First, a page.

President Obama warned in August 2012 that Syria must not cross his “red line” against using chemical weapons against the rebels — or else. President Bashar Assad has continued to cross Mr. Obama’s red line, and we’re still waiting to see the “else.”
What is plain to see is a heavy rain of chemical weapons on rebel fighters in Syria, in 29 incidents this spring alone. The Washington Times reported Wednesday that the deal Mr. Obama made last year with the government in Damascus “left chlorine on the table as a weapon.” Barrel bombs filled with weaponized chlorine do deadly work.
To add insult to incompetent negotiating, Mr. Obama and Secretary of State John Kerry continue to embrace the lie that the United States has succeeded in getting “all the chemical weapons out of Syria.”
Mr. Obama clearly understands the consequences of doing nothing. In 2012, he said that “the point … made about chemical and biological weapons is critical. That’s an issue that doesn’t just concern Syria. It concerns our close allies in the region, including Israel. It concerns us. We cannot have a situation where chemical or biological weapons are falling into the hands of the wrong people.
“We have been very clear to the Assad regime, but also to other players on the ground, that a red line for us is [when] we start seeing a whole bunch of chemical weapons moving around or being utilized. That would change my calculus. That would change my equation.”
Or he can just change his story. Our reporter Guy Taylor reports that “House Foreign Affairs Committee Chairman Ed Royce plans on Wednesday to highlight how claims by the administration and the United Nations to have successfully rid Syria of chemical weapons have fallen far short — leaving the regime with a deadly arsenal of barrel bombs filled with weaponized chlorine.”
Mr. Royce, California Republican, asserts that President Assad’s forces have recently “stepped up” the use of such barrel bombs on civilians in rebel-controlled areas, particularly in and around the northeastern Syrian city of Idlib, near the border with Turkey.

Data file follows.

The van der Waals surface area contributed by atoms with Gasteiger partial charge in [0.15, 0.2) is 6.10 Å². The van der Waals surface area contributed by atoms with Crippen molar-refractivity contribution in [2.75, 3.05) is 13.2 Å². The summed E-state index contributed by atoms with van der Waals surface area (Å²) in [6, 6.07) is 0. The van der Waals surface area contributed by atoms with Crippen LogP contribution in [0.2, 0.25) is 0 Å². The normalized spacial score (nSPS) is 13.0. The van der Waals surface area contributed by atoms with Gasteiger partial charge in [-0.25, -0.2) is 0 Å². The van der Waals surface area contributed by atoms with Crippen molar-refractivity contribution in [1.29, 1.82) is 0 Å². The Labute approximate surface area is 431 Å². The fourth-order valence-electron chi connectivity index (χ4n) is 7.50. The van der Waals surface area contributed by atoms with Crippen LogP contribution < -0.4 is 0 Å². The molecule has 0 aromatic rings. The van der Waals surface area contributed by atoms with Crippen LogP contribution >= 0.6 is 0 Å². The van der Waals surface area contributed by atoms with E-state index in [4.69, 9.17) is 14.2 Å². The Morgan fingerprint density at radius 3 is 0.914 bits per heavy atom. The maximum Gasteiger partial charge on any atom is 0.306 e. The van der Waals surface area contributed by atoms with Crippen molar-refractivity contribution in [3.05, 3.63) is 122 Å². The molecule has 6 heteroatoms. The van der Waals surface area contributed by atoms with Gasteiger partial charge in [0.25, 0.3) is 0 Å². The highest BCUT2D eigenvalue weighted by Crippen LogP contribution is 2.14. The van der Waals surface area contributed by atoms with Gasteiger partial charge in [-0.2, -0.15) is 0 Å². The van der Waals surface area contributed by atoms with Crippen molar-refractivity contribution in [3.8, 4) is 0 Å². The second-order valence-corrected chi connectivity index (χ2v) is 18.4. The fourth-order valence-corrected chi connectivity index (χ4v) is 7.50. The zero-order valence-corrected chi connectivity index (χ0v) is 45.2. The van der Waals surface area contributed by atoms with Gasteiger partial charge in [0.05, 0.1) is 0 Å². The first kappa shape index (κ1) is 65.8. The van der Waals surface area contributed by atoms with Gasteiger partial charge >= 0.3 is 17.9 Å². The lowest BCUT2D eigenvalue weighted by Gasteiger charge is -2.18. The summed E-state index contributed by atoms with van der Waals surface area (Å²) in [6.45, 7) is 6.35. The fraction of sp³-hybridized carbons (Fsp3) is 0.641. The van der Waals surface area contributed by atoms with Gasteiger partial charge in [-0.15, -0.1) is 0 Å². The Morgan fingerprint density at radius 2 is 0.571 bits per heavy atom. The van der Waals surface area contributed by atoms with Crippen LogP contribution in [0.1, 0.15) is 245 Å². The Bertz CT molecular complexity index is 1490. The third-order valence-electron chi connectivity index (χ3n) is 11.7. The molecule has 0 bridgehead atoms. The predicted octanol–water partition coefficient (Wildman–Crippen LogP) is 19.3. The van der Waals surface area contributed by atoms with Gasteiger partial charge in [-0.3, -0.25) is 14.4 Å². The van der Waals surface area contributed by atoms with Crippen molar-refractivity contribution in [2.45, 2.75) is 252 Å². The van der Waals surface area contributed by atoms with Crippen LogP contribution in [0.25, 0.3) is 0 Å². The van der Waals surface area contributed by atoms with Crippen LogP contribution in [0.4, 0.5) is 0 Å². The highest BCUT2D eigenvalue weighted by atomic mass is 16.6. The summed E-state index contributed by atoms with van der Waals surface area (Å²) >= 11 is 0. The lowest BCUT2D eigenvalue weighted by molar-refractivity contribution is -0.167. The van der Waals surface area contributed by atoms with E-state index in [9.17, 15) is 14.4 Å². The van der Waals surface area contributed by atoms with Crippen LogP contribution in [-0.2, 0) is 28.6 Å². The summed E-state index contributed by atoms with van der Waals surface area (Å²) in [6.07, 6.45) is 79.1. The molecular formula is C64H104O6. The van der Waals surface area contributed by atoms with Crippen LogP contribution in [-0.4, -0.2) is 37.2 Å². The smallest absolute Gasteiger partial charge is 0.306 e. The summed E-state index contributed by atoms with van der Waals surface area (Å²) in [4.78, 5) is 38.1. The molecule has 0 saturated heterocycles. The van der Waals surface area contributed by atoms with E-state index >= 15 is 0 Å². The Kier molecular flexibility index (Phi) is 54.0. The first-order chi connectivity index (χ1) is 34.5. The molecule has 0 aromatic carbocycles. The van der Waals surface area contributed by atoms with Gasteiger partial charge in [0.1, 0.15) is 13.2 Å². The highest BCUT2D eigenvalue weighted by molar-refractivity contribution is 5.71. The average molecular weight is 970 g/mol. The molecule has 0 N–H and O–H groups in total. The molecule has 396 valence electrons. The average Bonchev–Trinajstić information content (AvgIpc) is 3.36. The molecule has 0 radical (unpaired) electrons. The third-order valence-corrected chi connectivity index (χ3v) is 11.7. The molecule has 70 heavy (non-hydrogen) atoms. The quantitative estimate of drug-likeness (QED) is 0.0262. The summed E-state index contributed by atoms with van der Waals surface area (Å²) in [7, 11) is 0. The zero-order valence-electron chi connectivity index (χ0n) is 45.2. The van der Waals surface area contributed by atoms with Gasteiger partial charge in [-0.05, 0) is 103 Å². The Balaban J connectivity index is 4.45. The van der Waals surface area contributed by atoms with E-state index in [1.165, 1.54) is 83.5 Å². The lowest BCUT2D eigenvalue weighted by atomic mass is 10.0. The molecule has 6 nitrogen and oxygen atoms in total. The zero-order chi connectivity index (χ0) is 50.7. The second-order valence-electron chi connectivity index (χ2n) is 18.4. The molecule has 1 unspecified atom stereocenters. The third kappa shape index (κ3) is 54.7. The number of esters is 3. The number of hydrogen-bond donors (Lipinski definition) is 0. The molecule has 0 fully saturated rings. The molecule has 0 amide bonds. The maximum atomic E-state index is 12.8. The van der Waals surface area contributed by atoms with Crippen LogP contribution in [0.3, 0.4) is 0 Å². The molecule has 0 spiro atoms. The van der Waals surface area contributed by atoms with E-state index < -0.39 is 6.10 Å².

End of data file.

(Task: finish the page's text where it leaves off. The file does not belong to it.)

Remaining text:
Mr. Obama never said what, if anything, he would do if his much-ballyhooed red line was crossed. A year after he made his implied threat to punish the Damascus government, hundreds of women and children were slain on the outskirts of Damascus with Sarin gas, and nothing happened, except for his declaration that there were no more chemical weapons in Syria. In June last year U.N. officials made a similar declaration, asserting that “Syria’s chemical arsenal, including mustard gas and sarin, had been successfully removed.”
Now it turns out that only some chemicals were removed, leaving the Assad regime to stockpile chlorine. With the Foreign Affairs Committee about to take testimony from rescue workers recently back from northeast Syria, Mr. Kerry grudgingly acknowledges the grim facts. “We are certain that the preponderance of those attacks have been carried out by the regime, and we’re putting together a portfolio of that data that supports that even as we speak now,” Mr. Kerry says.
Mr. Kerry is the very U.S. official caving now in his negotiations with Iran, negotiations fraught with no less far-reaching and deadly consequences. A “portfolio” may be regarded as fearsome retaliation in the precincts of Foggy Bottom, but a portfolio has never frightened or intimidated an evildoer anywhere. Someone in this administration must summon the courage to act with fearless and decisive action.